“Did the fact that the Germans might save the nation millions of dollars imply that permanent residence and citizenship could be bought? Could the United States count on [the German scientists] to work for peace when their indoctrinated hatred against the Russians might contribute to increase the divergence between the great powers? Had the war been fought to allow Nazi ideology to creep into our educational and scientific institutions by the back door? Do we want science at any price?”

In 1947 Operation Paperclip, still rather small, was in danger of being terminated. Instead, Truman transformed the U.S. military with the National Security Act, and created the best ally that Operation Paperclip could want: the CIA. Now the program took off, intentionally and willfully, with the full knowledge and understanding of the same U.S. President who had declared as a senator that if the Russians were winning the U.S. should help the Germans, and vice versa, to ensure that the most people possible died, the same president who viciously and pointlessly dropped two nuclear bombs on Japanese cities, the same president who brought us the war on Korea, the war without declaration, the secret wars, the permanent expanded empire of bases, the military secrecy in all matters, the imperial presidency, and the military-industrial complex.  The U.S. Chemical Warfare Service took up the study of German chemical weapons at the end of the war as a means to continue in existence.  George Merck both diagnosed biological weapons threats for the military and sold the military vaccines to handle them.  War was business and business was going to be good for a long time to come.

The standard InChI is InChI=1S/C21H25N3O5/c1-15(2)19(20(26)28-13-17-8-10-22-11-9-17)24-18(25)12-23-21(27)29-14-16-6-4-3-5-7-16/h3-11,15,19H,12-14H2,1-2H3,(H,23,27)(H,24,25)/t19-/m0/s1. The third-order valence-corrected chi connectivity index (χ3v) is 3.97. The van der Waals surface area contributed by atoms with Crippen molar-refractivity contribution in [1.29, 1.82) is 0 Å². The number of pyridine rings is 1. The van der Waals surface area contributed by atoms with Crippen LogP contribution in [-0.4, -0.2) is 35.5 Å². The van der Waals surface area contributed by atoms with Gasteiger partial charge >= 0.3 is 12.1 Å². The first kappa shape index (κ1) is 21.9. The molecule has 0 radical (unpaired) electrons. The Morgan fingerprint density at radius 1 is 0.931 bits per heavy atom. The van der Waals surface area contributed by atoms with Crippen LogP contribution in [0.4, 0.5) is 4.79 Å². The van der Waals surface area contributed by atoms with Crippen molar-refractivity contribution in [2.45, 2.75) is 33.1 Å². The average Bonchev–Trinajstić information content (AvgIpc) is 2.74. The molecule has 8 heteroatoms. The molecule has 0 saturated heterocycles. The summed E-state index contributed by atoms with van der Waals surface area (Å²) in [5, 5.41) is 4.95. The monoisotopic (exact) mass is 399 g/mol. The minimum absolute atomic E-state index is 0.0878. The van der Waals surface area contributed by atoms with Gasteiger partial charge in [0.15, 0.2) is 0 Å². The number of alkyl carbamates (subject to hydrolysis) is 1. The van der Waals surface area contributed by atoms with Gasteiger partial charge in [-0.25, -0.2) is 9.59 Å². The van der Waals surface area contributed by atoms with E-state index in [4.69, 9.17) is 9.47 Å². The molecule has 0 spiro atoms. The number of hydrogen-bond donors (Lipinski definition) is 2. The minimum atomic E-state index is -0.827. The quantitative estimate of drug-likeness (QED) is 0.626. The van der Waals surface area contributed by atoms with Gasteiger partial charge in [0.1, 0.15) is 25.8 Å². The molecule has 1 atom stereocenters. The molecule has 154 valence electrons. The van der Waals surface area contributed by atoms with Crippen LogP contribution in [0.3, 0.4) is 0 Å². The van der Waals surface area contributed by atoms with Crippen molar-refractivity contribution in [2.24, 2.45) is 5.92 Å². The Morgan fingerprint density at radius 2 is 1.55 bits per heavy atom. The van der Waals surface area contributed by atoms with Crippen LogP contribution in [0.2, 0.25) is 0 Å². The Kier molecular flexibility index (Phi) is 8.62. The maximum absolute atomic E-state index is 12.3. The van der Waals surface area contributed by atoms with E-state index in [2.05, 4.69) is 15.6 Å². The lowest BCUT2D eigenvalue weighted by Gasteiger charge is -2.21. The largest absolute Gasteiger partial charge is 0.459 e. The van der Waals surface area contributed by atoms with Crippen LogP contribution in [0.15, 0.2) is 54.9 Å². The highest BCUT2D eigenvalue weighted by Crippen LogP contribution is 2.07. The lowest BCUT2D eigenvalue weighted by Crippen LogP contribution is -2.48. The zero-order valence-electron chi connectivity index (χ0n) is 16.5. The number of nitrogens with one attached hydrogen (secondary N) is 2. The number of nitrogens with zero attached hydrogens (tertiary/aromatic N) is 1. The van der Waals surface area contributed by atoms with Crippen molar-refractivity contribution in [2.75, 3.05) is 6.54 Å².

But how big a change did the United States go through after World War II, and how much of it can be credited to Operation Paperclip?  Isn’t a government that would give immunity to both Nazi and Japanese war criminals in order to learn their criminal ways already in a bad place?  As one of the defendants argued in trial at Nuremberg, the U.S. had already engaged in its own experiments on humans using almost identical justifications to those offered by the Nazis.  If that defendant had been aware, he could have pointed out that the U.S. was in that very moment engaged in such experiments in Guatemala.  The Nazis had learned some of their eugenics and other nasty inclinations from Americans.  Some of the Paperclip scientists had worked in the U.S. before the war, as many Americans had worked in Germany.  These were not isolated worlds.